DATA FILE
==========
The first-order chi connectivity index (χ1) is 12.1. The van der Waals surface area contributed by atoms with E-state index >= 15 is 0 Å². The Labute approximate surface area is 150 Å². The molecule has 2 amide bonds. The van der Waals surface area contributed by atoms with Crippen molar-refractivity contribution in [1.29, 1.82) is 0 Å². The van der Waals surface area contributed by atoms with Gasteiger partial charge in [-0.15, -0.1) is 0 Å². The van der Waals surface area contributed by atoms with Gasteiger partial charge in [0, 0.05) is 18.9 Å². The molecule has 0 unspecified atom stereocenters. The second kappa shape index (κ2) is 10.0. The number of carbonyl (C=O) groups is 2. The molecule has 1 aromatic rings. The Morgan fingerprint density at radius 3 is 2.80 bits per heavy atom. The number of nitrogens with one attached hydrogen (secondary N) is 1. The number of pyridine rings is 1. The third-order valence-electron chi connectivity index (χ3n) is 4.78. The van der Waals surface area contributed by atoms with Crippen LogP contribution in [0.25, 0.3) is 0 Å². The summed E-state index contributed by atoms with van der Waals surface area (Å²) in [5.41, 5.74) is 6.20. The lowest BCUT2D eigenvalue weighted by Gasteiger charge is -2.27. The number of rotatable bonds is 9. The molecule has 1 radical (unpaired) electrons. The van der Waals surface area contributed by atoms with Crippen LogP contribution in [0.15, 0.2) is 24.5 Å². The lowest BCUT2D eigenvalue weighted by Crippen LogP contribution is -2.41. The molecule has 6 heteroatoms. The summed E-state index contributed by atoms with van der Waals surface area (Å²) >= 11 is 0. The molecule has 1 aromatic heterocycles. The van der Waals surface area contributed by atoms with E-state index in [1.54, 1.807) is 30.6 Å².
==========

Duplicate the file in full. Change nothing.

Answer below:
The first-order chi connectivity index (χ1) is 12.1. The van der Waals surface area contributed by atoms with E-state index >= 15 is 0 Å². The Labute approximate surface area is 150 Å². The molecule has 2 amide bonds. The van der Waals surface area contributed by atoms with Crippen molar-refractivity contribution in [1.29, 1.82) is 0 Å². The van der Waals surface area contributed by atoms with Gasteiger partial charge in [-0.15, -0.1) is 0 Å². The van der Waals surface area contributed by atoms with Gasteiger partial charge in [0, 0.05) is 18.9 Å². The molecule has 0 unspecified atom stereocenters. The second kappa shape index (κ2) is 10.0. The number of carbonyl (C=O) groups is 2. The molecule has 1 aromatic rings. The Morgan fingerprint density at radius 3 is 2.80 bits per heavy atom. The number of nitrogens with one attached hydrogen (secondary N) is 1. The number of pyridine rings is 1. The third-order valence-electron chi connectivity index (χ3n) is 4.78. The van der Waals surface area contributed by atoms with Crippen LogP contribution in [0.25, 0.3) is 0 Å². The summed E-state index contributed by atoms with van der Waals surface area (Å²) in [5.41, 5.74) is 6.20. The lowest BCUT2D eigenvalue weighted by Gasteiger charge is -2.27. The number of rotatable bonds is 9. The molecule has 1 radical (unpaired) electrons. The van der Waals surface area contributed by atoms with Crippen LogP contribution in [0.15, 0.2) is 24.5 Å². The lowest BCUT2D eigenvalue weighted by Crippen LogP contribution is -2.41. The molecule has 6 heteroatoms. The summed E-state index contributed by atoms with van der Waals surface area (Å²) >= 11 is 0. The molecule has 1 aromatic heterocycles. The van der Waals surface area contributed by atoms with E-state index in [1.54, 1.807) is 30.6 Å².